Senate Committee Report Addresses U.S. Government Response To Haiti
A Senate Foreign Relations Committee report, written by two Senate staffers, who just returned from Haiti where they assessed relief efforts, draws attention to "immediate shelter and sanitation concerns" and voices "concern about the coordination of Washington's U.S. government response to Haiti," Politico's Laura Rozen writes on her blog. A link to the text of the report appears on Politico's Web site.
"Coordination of the U.S. country team [in Haiti] appears effective," the staffers write, adding, "It is much less clear who is in charge in Washington, D.C. From USAID, the appointment of Paul Weisenfeld to lead the Haiti task force is a positive development and will ensure unity of effort from that agency," Politico reports.
According to the Senate staffers, "[c]oordination from the State Department is much less clear At the moment the [Western Hemispheric Affairs] WHA bureau (the regional bureau for Haiti) is excluded from leading policy efforts for Haiti. There are reports of a 'Haiti 2020' interagency team, led from the Counselor's (Cheryl Mills) office at the State Department, that is formulating a longer-term rebuilding strategy for Haiti, but it is unclear what their timeframe is and what the actual contents of their policy proposals entail." The report notes that there is "support for a single, unified coordinator of U.S. assistance in Haiti but its success will depend on being inclusive of the expertise that interested offices can bring. WHA's view, for example, that institution-building is the sine qua non of success, is one that we share" (2/22).
The Dallas Morning News' "Trail Blazers" blog writes about a congressional delegation that traveled to Haiti "last Friday to determine if Haiti's remaining infrastructure and institutions are capable of effectively administering international aid." Lawmakers on the trip included: Rep. Michael Burgess (R-Texas); Rep. Bobby Scott (D-Va.); Rep. Gwen Moore (D-Wis.); Rep. Michael Capuano (D-Mass.); and Rep. Dennis Kucinich, (D-Ohio).
"The United States government has given about $636 million in earthquake assistance, according a report last week by the U.S. Agency for International Aid. That number only figures to go up as time goes along, and Burgess and others wanted reassurance from the State Department and USAID that the money would reach those in the greatest need," according to the blog.
"The U.S. government has sent nearly $50 million to fund health activities in Haiti, according to USAID. Burgess, [who is an OB-GYN], said the medical problems remain significant, with one of the biggest needs being for low-cost prosthetics to help those who had to receive amputations. 'The problems are different than it would be in this country,' he said. 'They need a lot of the low-tech, low-cost appliances and solutions'" (Benning, 2/22).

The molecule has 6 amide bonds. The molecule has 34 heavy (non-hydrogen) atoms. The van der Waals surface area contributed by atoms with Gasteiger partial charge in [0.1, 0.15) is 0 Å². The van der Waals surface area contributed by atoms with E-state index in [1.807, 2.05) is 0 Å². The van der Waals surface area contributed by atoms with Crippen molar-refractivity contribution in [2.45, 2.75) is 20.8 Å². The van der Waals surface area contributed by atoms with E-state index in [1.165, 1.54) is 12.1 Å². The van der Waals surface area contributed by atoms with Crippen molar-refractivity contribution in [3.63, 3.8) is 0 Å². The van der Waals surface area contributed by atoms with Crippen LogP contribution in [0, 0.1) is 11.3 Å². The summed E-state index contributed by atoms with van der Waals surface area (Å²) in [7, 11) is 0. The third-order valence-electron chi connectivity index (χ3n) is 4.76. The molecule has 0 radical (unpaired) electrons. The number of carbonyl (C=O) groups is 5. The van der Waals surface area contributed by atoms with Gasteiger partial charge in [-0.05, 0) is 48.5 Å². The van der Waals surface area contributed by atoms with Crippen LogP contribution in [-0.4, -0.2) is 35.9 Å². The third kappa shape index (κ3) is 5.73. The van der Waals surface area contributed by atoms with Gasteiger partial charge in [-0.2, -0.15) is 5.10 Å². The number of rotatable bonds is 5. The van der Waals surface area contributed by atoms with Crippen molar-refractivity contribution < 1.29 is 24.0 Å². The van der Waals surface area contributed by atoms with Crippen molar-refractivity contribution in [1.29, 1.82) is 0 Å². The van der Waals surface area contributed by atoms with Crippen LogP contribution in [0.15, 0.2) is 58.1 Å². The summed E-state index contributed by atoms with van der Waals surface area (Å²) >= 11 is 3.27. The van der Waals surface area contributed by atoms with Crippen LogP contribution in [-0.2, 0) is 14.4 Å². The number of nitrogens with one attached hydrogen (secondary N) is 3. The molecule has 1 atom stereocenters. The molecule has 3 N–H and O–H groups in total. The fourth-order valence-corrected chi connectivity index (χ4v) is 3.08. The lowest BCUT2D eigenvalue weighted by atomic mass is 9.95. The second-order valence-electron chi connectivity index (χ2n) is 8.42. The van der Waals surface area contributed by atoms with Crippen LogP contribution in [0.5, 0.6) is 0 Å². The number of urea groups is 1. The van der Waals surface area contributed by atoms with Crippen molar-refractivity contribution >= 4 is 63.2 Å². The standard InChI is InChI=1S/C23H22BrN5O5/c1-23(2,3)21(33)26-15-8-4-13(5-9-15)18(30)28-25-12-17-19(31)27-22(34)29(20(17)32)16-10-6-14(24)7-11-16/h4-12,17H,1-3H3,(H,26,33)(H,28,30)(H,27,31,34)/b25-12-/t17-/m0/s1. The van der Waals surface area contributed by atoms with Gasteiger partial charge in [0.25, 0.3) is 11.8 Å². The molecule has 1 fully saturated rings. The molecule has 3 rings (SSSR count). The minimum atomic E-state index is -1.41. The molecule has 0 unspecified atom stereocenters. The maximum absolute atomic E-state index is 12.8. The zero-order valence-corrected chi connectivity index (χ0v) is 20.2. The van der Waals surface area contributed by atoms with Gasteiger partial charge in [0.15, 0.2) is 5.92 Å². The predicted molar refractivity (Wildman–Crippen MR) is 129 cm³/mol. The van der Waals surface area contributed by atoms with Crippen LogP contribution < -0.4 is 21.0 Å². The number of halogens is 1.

In related news, Roll Call reports on the efforts of Rep. Corrine Brown (D-Fla.) who "has leveraged her popularity in her home district and leadership on transportation issues in Congress to ensure that one of her longtime pet causes U.S. aid to Haiti receives her constituents' full support." The article details her efforts to ensure aid reaches people in need. She "also introduced a bill designed to resolve any lingering issues surrounding a snafu between Florida Gov. Charlie Crist (R) and the U.S. military that resulted in a temporary suspension in the evacuation of critically injured Haitians to Florida" (Hale, 2/22).
Fox News features a wide-ranging interview with former President Bill Clinton, which includes some discussion about Haiti. In response to a question about what type of aid is most pressing now, Clinton said: "I think the most pressing need right now is one that most donors can't do a great deal about, it's for sanitation. Tents are a very pressing need. It's hard for people in Haiti to understand why with all the tents for sale around the world we can't get more there. It took me longer than I thought to take a shipment that Wal-Mart gave us. Clothing is a need now." Of the lack of sanitation, Clinton said it "could lead to diarrhea, it could lead to dysentery, it could lead to cholera, it could lead to tetanus, and we could have a huge second wave of casualties there because of the public health problem" (Garrett, 2/22).
Meanwhile, the New York Times examines the effects of limb amputations on the ground in Haiti. "More than a month after the earthquake, thousands of new amputees are facing the stark reality of living with disabilities in a shattered country whose terrain and culture have never been hospitable to the disabled," the newspaper writes. "Rough estimates of the number of new amputees are based on information from overburdened hospitals that did not keep good records of surgeries. The Haitian government believes that 6,000 to 8,000 people have lost limbs or digits. Handicap International estimates that 2,000 to 4,000 Haitians underwent amputations, and many thousands more suffered complicated fractures, some of which could turn into amputations if not managed well" (Sontag, 2/22).This is part of the KHN Morning Briefing, a summary of health policy coverage from major news organizations. Sign up for an email subscription.